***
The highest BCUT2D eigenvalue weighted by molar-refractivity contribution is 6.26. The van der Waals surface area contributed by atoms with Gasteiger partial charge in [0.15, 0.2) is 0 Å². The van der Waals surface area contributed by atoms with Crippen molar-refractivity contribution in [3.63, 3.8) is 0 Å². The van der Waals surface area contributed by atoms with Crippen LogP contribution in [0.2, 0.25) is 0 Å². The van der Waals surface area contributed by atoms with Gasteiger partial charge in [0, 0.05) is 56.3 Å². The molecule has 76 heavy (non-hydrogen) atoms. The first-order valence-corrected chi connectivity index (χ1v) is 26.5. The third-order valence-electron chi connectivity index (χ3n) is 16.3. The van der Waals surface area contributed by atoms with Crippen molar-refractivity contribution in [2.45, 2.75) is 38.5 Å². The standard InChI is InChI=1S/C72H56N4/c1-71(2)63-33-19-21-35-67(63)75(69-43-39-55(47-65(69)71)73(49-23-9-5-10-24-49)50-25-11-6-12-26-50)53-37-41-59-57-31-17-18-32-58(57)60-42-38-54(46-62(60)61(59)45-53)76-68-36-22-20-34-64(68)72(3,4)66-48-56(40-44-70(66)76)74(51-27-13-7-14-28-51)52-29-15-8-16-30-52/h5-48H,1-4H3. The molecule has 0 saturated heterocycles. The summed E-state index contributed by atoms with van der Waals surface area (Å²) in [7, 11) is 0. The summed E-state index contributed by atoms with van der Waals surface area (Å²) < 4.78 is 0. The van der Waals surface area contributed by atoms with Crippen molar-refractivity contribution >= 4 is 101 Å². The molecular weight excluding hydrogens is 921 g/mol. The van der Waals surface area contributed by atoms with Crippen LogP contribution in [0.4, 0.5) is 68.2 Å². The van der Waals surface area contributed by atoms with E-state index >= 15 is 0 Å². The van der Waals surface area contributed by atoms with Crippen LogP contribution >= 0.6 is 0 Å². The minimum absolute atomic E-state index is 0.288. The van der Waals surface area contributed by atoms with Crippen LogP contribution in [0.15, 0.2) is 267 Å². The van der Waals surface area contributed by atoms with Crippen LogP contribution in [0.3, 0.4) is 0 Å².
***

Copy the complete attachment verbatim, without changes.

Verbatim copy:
The highest BCUT2D eigenvalue weighted by molar-refractivity contribution is 6.26. The van der Waals surface area contributed by atoms with Gasteiger partial charge in [0.15, 0.2) is 0 Å². The van der Waals surface area contributed by atoms with Crippen molar-refractivity contribution in [3.63, 3.8) is 0 Å². The van der Waals surface area contributed by atoms with Crippen LogP contribution in [0.2, 0.25) is 0 Å². The van der Waals surface area contributed by atoms with Gasteiger partial charge in [0, 0.05) is 56.3 Å². The molecule has 76 heavy (non-hydrogen) atoms. The first-order valence-corrected chi connectivity index (χ1v) is 26.5. The third-order valence-electron chi connectivity index (χ3n) is 16.3. The van der Waals surface area contributed by atoms with Crippen molar-refractivity contribution in [2.45, 2.75) is 38.5 Å². The standard InChI is InChI=1S/C72H56N4/c1-71(2)63-33-19-21-35-67(63)75(69-43-39-55(47-65(69)71)73(49-23-9-5-10-24-49)50-25-11-6-12-26-50)53-37-41-59-57-31-17-18-32-58(57)60-42-38-54(46-62(60)61(59)45-53)76-68-36-22-20-34-64(68)72(3,4)66-48-56(40-44-70(66)76)74(51-27-13-7-14-28-51)52-29-15-8-16-30-52/h5-48H,1-4H3. The molecule has 0 saturated heterocycles. The summed E-state index contributed by atoms with van der Waals surface area (Å²) in [7, 11) is 0. The summed E-state index contributed by atoms with van der Waals surface area (Å²) < 4.78 is 0. The van der Waals surface area contributed by atoms with Crippen molar-refractivity contribution >= 4 is 101 Å². The molecular weight excluding hydrogens is 921 g/mol. The van der Waals surface area contributed by atoms with Crippen LogP contribution in [0.4, 0.5) is 68.2 Å². The van der Waals surface area contributed by atoms with E-state index >= 15 is 0 Å². The van der Waals surface area contributed by atoms with Crippen LogP contribution >= 0.6 is 0 Å². The minimum absolute atomic E-state index is 0.288. The van der Waals surface area contributed by atoms with Crippen LogP contribution in [0.15, 0.2) is 267 Å². The van der Waals surface area contributed by atoms with Crippen LogP contribution in [0.3, 0.4) is 0 Å².